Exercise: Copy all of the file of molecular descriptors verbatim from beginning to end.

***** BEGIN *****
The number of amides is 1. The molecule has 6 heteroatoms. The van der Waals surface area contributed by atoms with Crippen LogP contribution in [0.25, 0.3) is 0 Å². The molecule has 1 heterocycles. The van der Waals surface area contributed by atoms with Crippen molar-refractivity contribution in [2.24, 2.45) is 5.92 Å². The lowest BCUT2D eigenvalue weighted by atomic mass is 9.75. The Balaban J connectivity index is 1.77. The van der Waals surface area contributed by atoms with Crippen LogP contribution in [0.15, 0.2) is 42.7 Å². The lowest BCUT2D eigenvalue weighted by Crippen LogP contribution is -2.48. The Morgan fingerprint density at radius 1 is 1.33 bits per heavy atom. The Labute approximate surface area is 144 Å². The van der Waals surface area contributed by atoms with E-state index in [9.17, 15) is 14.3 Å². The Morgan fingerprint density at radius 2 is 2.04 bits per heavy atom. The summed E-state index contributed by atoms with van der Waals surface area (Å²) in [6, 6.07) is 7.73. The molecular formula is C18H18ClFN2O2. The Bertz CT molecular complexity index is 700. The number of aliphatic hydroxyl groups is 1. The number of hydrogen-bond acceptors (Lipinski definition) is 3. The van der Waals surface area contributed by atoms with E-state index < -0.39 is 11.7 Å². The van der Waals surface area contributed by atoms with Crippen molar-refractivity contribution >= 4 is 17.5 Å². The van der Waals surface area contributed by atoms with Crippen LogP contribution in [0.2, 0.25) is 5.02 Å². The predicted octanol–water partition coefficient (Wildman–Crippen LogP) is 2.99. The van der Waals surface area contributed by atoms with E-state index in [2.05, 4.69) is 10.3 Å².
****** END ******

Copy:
The number of amides is 1. The molecule has 6 heteroatoms. The van der Waals surface area contributed by atoms with Crippen LogP contribution in [0.25, 0.3) is 0 Å². The molecule has 1 heterocycles. The van der Waals surface area contributed by atoms with Crippen molar-refractivity contribution in [2.24, 2.45) is 5.92 Å². The lowest BCUT2D eigenvalue weighted by atomic mass is 9.75. The Balaban J connectivity index is 1.77. The van der Waals surface area contributed by atoms with Crippen LogP contribution in [0.15, 0.2) is 42.7 Å². The lowest BCUT2D eigenvalue weighted by Crippen LogP contribution is -2.48. The Morgan fingerprint density at radius 1 is 1.33 bits per heavy atom. The Labute approximate surface area is 144 Å². The van der Waals surface area contributed by atoms with E-state index in [9.17, 15) is 14.3 Å². The Morgan fingerprint density at radius 2 is 2.04 bits per heavy atom. The summed E-state index contributed by atoms with van der Waals surface area (Å²) in [6, 6.07) is 7.73. The molecular formula is C18H18ClFN2O2. The Bertz CT molecular complexity index is 700. The number of aliphatic hydroxyl groups is 1. The number of hydrogen-bond acceptors (Lipinski definition) is 3. The van der Waals surface area contributed by atoms with E-state index < -0.39 is 11.7 Å². The van der Waals surface area contributed by atoms with Crippen molar-refractivity contribution >= 4 is 17.5 Å². The van der Waals surface area contributed by atoms with Crippen LogP contribution in [0.2, 0.25) is 5.02 Å². The predicted octanol–water partition coefficient (Wildman–Crippen LogP) is 2.99. The van der Waals surface area contributed by atoms with E-state index in [2.05, 4.69) is 10.3 Å².